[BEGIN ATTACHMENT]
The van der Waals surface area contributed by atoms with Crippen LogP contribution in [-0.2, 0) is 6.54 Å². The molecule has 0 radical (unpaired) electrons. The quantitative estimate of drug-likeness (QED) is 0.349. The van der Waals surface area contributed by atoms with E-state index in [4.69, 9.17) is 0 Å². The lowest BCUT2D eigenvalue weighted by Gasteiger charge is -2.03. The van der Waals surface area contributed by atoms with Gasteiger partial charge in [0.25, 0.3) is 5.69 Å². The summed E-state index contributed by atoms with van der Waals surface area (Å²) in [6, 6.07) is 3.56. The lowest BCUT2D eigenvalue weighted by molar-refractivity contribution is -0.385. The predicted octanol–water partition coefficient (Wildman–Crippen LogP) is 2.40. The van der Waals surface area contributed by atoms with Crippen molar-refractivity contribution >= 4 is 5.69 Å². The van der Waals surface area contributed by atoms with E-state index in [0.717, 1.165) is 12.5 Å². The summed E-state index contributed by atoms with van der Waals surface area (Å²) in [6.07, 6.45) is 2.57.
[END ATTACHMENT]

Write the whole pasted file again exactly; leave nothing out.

The van der Waals surface area contributed by atoms with Crippen LogP contribution in [-0.2, 0) is 6.54 Å². The molecule has 0 radical (unpaired) electrons. The quantitative estimate of drug-likeness (QED) is 0.349. The van der Waals surface area contributed by atoms with E-state index in [4.69, 9.17) is 0 Å². The lowest BCUT2D eigenvalue weighted by Gasteiger charge is -2.03. The van der Waals surface area contributed by atoms with Gasteiger partial charge in [0.25, 0.3) is 5.69 Å². The summed E-state index contributed by atoms with van der Waals surface area (Å²) in [6, 6.07) is 3.56. The lowest BCUT2D eigenvalue weighted by molar-refractivity contribution is -0.385. The predicted octanol–water partition coefficient (Wildman–Crippen LogP) is 2.40. The van der Waals surface area contributed by atoms with Crippen molar-refractivity contribution >= 4 is 5.69 Å². The van der Waals surface area contributed by atoms with E-state index in [0.717, 1.165) is 12.5 Å². The summed E-state index contributed by atoms with van der Waals surface area (Å²) in [6.07, 6.45) is 2.57.